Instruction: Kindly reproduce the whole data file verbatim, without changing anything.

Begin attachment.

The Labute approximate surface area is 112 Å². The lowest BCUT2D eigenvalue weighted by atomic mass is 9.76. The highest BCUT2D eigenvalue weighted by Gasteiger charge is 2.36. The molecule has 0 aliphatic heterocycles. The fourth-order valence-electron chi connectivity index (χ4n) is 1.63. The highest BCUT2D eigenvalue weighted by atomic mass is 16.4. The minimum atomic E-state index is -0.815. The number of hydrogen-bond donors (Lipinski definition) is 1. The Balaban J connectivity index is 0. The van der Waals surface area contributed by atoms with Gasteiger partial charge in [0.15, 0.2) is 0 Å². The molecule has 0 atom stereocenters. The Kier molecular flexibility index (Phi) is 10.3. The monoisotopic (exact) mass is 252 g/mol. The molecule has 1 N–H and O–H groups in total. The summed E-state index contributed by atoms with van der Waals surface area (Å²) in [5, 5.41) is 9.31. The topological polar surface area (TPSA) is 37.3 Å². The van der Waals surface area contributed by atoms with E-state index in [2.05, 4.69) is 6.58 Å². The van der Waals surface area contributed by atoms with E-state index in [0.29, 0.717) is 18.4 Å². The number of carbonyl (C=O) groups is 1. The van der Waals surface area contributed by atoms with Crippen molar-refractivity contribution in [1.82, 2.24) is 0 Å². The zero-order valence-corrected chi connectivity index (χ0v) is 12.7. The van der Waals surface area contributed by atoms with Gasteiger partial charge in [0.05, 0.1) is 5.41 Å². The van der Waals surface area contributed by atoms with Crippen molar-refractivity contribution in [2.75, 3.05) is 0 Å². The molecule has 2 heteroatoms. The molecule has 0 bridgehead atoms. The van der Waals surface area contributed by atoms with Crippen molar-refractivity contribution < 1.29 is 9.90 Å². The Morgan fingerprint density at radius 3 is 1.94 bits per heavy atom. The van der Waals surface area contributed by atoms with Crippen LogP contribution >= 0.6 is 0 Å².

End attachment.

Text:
The Labute approximate surface area is 112 Å². The lowest BCUT2D eigenvalue weighted by atomic mass is 9.76. The highest BCUT2D eigenvalue weighted by Gasteiger charge is 2.36. The molecule has 0 aliphatic heterocycles. The fourth-order valence-electron chi connectivity index (χ4n) is 1.63. The highest BCUT2D eigenvalue weighted by atomic mass is 16.4. The minimum atomic E-state index is -0.815. The number of hydrogen-bond donors (Lipinski definition) is 1. The Balaban J connectivity index is 0. The van der Waals surface area contributed by atoms with Gasteiger partial charge in [0.15, 0.2) is 0 Å². The molecule has 0 atom stereocenters. The Kier molecular flexibility index (Phi) is 10.3. The monoisotopic (exact) mass is 252 g/mol. The molecule has 1 N–H and O–H groups in total. The summed E-state index contributed by atoms with van der Waals surface area (Å²) in [5, 5.41) is 9.31. The topological polar surface area (TPSA) is 37.3 Å². The van der Waals surface area contributed by atoms with E-state index in [2.05, 4.69) is 6.58 Å². The van der Waals surface area contributed by atoms with E-state index in [0.29, 0.717) is 18.4 Å². The number of carbonyl (C=O) groups is 1. The van der Waals surface area contributed by atoms with Crippen molar-refractivity contribution in [1.82, 2.24) is 0 Å². The zero-order valence-corrected chi connectivity index (χ0v) is 12.7. The van der Waals surface area contributed by atoms with Gasteiger partial charge in [0.05, 0.1) is 5.41 Å². The van der Waals surface area contributed by atoms with Crippen molar-refractivity contribution in [2.75, 3.05) is 0 Å². The molecule has 2 heteroatoms. The molecule has 0 bridgehead atoms. The van der Waals surface area contributed by atoms with Crippen molar-refractivity contribution < 1.29 is 9.90 Å². The Morgan fingerprint density at radius 3 is 1.94 bits per heavy atom. The van der Waals surface area contributed by atoms with Crippen LogP contribution >= 0.6 is 0 Å².